William Ritchie Sorley

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William Ritchie Sorley (/ˈsɔːrli/; 4 November 1855 – 28 July 1935) was a Scottish philosopher. A Gifford Lecturer, he was one of the British Idealist school of thinkers, with interests in ethics.


William Ritchie Sorley was born in Selkirk, the son of Anna Ritchie and William Sorley, a Free Church of Scotland minister. He was educated at Edinburgh University and Trinity College, Cambridge.[1] He was Knightbridge Professor of Philosophy in the University of Cambridge from 1900 until 1933. He died, aged 79, at Cambridge.

He is now remembered for his A History of British Philosophy to 1900, published in 1920, with its idiosyncratic slant, as a retrospective view from the point of view of British Idealism. Among his other published works are: The Ethics of Naturalism: a Criticism (second edition 1904), The Moral Life and Moral Worth (1911), and his Gifford Lectures Moral Values and the Idea of God (second edition 1921). The poet Charles Sorley was his son.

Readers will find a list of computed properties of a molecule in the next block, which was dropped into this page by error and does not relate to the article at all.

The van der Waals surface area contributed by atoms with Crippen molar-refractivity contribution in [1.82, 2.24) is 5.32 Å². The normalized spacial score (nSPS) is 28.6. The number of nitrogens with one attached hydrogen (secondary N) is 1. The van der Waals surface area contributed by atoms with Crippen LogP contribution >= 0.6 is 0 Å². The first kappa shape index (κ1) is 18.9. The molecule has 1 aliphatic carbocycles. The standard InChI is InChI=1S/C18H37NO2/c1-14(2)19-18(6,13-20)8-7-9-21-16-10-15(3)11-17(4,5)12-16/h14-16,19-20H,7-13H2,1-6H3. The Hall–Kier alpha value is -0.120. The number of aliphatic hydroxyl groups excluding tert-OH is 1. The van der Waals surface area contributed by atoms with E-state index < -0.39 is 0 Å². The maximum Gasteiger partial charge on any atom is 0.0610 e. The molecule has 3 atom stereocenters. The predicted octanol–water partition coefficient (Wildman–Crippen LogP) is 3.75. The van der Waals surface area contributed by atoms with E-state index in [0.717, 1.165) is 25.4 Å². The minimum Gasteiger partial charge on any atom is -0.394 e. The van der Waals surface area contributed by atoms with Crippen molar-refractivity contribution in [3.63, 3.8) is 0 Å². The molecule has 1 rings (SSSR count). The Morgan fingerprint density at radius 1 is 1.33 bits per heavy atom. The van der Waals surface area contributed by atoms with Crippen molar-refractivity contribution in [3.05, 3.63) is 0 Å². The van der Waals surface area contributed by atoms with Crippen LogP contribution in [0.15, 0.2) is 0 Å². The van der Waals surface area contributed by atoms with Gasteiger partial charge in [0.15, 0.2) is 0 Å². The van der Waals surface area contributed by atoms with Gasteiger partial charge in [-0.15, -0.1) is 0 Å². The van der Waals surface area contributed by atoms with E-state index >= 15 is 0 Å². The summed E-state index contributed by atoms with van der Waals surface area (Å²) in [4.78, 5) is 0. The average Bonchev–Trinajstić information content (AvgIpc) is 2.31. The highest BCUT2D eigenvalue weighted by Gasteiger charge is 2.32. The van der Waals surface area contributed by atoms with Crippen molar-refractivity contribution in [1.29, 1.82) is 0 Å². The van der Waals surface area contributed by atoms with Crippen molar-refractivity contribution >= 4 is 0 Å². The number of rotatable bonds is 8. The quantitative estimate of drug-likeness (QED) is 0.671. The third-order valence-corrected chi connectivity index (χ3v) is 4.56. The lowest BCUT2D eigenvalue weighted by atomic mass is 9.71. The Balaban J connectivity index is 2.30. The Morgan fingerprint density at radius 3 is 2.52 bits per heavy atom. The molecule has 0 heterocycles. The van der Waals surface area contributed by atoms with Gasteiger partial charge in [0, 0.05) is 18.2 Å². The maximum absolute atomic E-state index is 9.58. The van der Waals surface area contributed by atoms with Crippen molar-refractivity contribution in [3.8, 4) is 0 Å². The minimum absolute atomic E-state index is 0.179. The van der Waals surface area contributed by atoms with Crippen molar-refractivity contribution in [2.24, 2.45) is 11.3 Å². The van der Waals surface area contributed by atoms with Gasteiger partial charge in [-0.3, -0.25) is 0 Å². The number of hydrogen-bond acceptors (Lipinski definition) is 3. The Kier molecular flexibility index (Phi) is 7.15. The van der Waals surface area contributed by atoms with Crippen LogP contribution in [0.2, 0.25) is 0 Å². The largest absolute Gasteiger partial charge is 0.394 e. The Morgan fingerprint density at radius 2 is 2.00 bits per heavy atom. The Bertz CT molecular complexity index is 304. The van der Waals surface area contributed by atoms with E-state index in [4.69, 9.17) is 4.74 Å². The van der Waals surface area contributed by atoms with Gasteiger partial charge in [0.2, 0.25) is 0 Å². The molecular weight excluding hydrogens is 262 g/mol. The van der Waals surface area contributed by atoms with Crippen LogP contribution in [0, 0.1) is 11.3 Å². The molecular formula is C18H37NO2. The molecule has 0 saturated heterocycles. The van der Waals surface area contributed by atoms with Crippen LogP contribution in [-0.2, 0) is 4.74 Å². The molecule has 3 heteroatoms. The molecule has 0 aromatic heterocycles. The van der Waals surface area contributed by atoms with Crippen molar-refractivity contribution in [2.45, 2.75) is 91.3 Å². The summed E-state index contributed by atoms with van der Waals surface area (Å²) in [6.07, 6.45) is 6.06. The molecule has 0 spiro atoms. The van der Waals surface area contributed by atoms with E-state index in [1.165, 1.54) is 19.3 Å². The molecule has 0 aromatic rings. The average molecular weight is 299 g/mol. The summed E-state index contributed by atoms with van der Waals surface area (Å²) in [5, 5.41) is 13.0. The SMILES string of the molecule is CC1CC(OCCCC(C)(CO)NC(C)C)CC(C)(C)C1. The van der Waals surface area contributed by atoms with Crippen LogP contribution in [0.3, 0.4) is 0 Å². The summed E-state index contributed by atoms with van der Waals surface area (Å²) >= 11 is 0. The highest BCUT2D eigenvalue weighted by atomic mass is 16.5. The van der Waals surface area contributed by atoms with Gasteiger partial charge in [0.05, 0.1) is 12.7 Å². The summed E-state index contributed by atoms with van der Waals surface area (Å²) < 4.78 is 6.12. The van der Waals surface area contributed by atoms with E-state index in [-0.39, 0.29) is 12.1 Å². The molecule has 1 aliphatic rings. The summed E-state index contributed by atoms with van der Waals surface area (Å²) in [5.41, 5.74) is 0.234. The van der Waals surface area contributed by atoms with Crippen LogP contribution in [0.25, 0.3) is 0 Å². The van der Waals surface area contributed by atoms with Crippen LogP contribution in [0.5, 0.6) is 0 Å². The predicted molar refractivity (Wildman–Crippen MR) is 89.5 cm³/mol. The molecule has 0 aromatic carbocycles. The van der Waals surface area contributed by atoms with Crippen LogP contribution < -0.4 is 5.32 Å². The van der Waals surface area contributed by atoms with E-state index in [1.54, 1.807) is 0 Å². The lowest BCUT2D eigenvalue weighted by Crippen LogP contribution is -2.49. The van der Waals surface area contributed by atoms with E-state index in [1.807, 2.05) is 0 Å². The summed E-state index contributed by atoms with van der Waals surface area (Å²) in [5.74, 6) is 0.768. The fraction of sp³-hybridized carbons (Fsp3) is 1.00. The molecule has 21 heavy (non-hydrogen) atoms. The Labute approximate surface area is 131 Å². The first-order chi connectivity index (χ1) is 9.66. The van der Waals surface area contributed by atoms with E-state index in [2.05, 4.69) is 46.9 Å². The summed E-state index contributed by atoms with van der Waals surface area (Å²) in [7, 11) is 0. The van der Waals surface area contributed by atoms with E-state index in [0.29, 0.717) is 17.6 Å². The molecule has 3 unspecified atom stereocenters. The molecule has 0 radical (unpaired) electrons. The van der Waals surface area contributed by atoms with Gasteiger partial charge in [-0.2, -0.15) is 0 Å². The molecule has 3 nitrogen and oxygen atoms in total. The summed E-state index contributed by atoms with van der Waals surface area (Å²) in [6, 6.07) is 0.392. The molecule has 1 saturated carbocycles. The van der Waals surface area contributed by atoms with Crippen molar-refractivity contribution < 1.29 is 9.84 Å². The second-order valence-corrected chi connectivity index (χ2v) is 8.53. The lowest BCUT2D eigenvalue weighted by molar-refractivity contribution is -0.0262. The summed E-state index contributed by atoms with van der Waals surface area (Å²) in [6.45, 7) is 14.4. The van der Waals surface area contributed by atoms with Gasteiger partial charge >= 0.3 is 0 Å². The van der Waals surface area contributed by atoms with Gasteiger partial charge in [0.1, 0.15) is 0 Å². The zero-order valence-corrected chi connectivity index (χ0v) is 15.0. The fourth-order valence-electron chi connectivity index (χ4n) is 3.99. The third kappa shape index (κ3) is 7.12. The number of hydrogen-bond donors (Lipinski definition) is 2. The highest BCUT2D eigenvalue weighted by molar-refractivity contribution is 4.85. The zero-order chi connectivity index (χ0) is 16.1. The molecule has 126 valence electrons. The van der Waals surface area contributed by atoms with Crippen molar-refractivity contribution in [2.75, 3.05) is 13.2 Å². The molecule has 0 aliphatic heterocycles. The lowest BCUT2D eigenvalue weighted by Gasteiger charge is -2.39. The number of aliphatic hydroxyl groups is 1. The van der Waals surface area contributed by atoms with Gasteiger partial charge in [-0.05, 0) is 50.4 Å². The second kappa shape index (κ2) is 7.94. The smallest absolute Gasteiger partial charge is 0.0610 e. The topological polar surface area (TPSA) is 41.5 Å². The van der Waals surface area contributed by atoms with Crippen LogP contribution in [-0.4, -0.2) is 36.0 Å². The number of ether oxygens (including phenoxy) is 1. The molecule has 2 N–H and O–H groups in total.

During the long argument about admitting women as students at Cambridge, there were votes by the Senate in 1897 and again in 1920, following intense public debates among lecturers and undergraduates, and the circulation of many flysheets propounding arguments for and against. Sorley was persistently hostile to any presence of women in Cambridge and argued that they were not after equality but sought power and would damage university life. He authored several flysheets with Prof. Ridgeway - both wanted women totally excluded from Cambridge and instead a separate women's university set up for them.[2]


  1. ^ "Sorley, William Ritchie (SRLY880WR)". A Cambridge Alumni Database. University of Cambridge. 
  2. ^ McWilliams-Tullberg, Rita Women at Cambridge: A Men's University, though of a Mixed Type, Gollancz 1975

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